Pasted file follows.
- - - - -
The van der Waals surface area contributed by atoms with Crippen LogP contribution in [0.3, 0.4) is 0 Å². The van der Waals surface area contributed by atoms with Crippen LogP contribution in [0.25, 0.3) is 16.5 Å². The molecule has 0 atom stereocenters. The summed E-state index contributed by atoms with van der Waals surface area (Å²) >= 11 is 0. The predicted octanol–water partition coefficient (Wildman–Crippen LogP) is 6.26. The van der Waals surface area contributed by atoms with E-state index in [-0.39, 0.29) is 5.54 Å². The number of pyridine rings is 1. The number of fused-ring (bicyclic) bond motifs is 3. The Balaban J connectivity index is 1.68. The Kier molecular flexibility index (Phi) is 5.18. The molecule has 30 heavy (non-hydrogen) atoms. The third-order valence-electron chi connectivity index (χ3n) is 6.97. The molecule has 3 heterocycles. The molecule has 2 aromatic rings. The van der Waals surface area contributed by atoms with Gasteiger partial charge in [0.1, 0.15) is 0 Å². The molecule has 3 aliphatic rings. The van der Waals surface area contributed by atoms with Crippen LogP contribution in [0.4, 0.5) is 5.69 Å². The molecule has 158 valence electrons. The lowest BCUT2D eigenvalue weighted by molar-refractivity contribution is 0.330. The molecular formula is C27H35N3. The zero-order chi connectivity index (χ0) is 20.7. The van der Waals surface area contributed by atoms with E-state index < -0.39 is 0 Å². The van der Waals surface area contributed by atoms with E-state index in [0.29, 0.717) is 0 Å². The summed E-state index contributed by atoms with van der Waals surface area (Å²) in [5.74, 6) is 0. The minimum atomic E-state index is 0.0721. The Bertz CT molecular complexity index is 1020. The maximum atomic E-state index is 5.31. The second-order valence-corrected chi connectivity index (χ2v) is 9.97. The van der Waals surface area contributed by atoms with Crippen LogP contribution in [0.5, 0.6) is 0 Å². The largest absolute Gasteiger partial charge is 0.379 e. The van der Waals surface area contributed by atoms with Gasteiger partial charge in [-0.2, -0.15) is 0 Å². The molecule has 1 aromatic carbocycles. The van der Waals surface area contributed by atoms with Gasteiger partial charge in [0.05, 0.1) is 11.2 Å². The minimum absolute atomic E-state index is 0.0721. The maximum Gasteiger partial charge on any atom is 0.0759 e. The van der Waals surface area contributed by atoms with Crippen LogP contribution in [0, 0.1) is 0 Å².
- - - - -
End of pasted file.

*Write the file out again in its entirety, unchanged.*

The van der Waals surface area contributed by atoms with Crippen LogP contribution in [0.3, 0.4) is 0 Å². The van der Waals surface area contributed by atoms with Crippen LogP contribution in [0.25, 0.3) is 16.5 Å². The molecule has 0 atom stereocenters. The summed E-state index contributed by atoms with van der Waals surface area (Å²) >= 11 is 0. The predicted octanol–water partition coefficient (Wildman–Crippen LogP) is 6.26. The van der Waals surface area contributed by atoms with E-state index in [-0.39, 0.29) is 5.54 Å². The number of pyridine rings is 1. The number of fused-ring (bicyclic) bond motifs is 3. The Balaban J connectivity index is 1.68. The Kier molecular flexibility index (Phi) is 5.18. The molecule has 30 heavy (non-hydrogen) atoms. The third-order valence-electron chi connectivity index (χ3n) is 6.97. The molecule has 3 heterocycles. The molecule has 2 aromatic rings. The van der Waals surface area contributed by atoms with Gasteiger partial charge in [0.1, 0.15) is 0 Å². The molecule has 3 aliphatic rings. The van der Waals surface area contributed by atoms with Crippen LogP contribution in [0.4, 0.5) is 5.69 Å². The molecule has 158 valence electrons. The lowest BCUT2D eigenvalue weighted by molar-refractivity contribution is 0.330. The molecular formula is C27H35N3. The zero-order chi connectivity index (χ0) is 20.7. The van der Waals surface area contributed by atoms with E-state index < -0.39 is 0 Å². The van der Waals surface area contributed by atoms with E-state index in [0.29, 0.717) is 0 Å². The summed E-state index contributed by atoms with van der Waals surface area (Å²) in [5.74, 6) is 0. The minimum atomic E-state index is 0.0721. The Bertz CT molecular complexity index is 1020. The maximum atomic E-state index is 5.31. The second-order valence-corrected chi connectivity index (χ2v) is 9.97. The van der Waals surface area contributed by atoms with Crippen LogP contribution in [0.5, 0.6) is 0 Å². The largest absolute Gasteiger partial charge is 0.379 e. The van der Waals surface area contributed by atoms with Gasteiger partial charge in [-0.2, -0.15) is 0 Å². The molecule has 1 aromatic carbocycles. The van der Waals surface area contributed by atoms with Gasteiger partial charge in [0.05, 0.1) is 11.2 Å². The minimum absolute atomic E-state index is 0.0721. The maximum Gasteiger partial charge on any atom is 0.0759 e. The van der Waals surface area contributed by atoms with Crippen LogP contribution in [0, 0.1) is 0 Å².